Saturday, May 27, 2006
Croissants: A First (and Second) Attempt
Everyone has a Little-French-Pastry-Shop story, but mine involves a trombone.
Or a trombonist at least. Yes, when I was young, I played the trombone. My little sister played the clarinet, and somehow we made it to adulthood without our mother killing us. I suspect this was because we both gave up the instruments by high school.
It might also have been because we didn't actually practice said trombone and clarinet at the same time, or, indeed, at home. We practiced at school, three days a week, in the early morning. Our mother would drive us over for practice, and, if we were early – and we always made sure we were early – we would stop for croissants at this Little-French-Pastry-Shop around the corner.
In winter, it would be mildly chilly - this was Southern California, a reasonable place to live - and the bakery was always warm and light. Most of the day's goods were still being prepared, but the basket of croissants was freshly filled. Those croissants were the fluffiest things I had ever eaten, their soft, buttery layers still warm from the oven. The three of us would sit in the early California sunlight and pull the soft dough from the croissants as the sun rose over palm trees.
Then we would go practice the trombone and clarinet for an hour, so the idyllic feel to the day rubbed off fast.
Not unlike my first try at baking croissant.
I prepared the dough carefully the night before, refrigerating it as instructed, and arose early the next morning to shape and bake them. Fifteen hours after beginning the process, I pulled them out of the oven and found that they were like tiny little hockey pucks.
Tasty, yes, but not fluffy the way a croissant should be. Fifteen hours of work and I had messed up the very first step: warm the milk, add the yeast. I hadn't so much warmed the milk as boiled it. The yeast, then, weren't so much given a warm wake-up bath as they were cooked in their skins.
My second batch did much better. Not killing the yeast always helps.
Here is the recipe I used. The process takes about 15 hours total, but only about an hour of active time – the rest of the time, the dough is cooling its jets and rising.
Makes enough for 24 small croissants
1 1/2 cups milk
4 tsp yeast
3 1/2 cups flour
4 Tbsp sugar
1 1/2 tsp salt
3 Tbsp flour
3 sticks cold butter
First, make the dough. Heat the milk in a saucepan until it's warm to the touch, then remove from heat and whisk in the yeast. Allow it to sit for about 10 minutes, until it froths.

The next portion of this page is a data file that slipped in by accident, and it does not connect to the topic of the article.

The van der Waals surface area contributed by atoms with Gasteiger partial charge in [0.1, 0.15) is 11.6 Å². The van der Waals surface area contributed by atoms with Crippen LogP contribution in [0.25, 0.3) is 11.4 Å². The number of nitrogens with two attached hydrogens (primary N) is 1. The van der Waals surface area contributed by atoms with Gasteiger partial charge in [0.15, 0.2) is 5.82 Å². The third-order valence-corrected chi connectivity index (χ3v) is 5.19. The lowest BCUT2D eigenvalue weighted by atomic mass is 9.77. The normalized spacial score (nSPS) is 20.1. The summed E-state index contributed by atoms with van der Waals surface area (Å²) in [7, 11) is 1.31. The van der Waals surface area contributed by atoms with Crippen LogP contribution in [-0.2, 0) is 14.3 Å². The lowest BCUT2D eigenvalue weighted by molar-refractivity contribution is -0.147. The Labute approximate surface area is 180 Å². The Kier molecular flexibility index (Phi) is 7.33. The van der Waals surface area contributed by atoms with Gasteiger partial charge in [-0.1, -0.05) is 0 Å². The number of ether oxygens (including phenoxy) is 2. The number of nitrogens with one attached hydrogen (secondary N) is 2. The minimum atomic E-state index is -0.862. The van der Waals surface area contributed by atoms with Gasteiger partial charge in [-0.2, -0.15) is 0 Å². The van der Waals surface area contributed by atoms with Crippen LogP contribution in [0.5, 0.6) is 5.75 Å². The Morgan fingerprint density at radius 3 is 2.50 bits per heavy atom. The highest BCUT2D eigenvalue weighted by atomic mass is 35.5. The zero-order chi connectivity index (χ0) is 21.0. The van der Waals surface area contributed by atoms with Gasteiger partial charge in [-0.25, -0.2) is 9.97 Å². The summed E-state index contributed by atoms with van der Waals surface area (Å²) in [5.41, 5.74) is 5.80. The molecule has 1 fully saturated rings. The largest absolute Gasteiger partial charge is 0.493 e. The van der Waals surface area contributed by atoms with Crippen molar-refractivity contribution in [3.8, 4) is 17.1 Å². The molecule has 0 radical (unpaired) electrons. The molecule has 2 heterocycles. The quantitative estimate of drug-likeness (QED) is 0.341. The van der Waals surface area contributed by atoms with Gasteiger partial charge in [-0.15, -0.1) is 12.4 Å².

Meanwhile, mix the flour, sugar, and salt in a large bowl. Stir the milk and yeast in and beat by hand for a few seconds, until the dough is smooth and sticky. Cover with plastic wrap and refrigerate for 4 to 12 hours.
4 to 12 hours later . . .
Prepare the butter layer. (For a wonderful online demonstration on how to incorporate a butter layer, check out WookieHut Cuisine.)
Scatter 3 Tbsp of flour over a large, clean work surface, and roll the sticks of butter in it. Pound the butter gently with a rolling pin until it's soft, then flour your hands and knead the butter into one big ball. It should be malleable but not melting. Divide the butter into 8 segments, and flatten each into a small disk.
Scrape clean the work surface and re-flour. Turn the cold dough out onto the surface and push it into a rectangle, about 6 x 12 inches, with the narrow end facing you, like a business letter.
Lay out the 8 slabs of butter to cover the bottom 2/3 of the letter. Fold the top third down, then the bottom third up – exactly like folding a business letter.
Use a rolling pin to press the dough into a rectangle about 12 x 24 inches. Fold the bottom quarter up to the middle, the top quarter down to the middle, and then the whole thing in half. Do the business letter step again, then the quarter-folding step again.
Refrigerate, loosely covered, 2 to 12 hours.
Now to begin shaping. Divide the dough in half. For each half, do the following:
Roll it out to a 12 x 12 square. Cut it into two strips, each 6 x 12. Cut each strip into 6 triangles. Shape each triangle by pulling the bottom out slightly to make it wider, then rolling it up.
Preheat oven to 400 degrees.
Allow to rise about 1.5 hours, until puffy, but not doubled in size. Brush with an egg wash.
Bake 20 – 25 minutes, until light brown.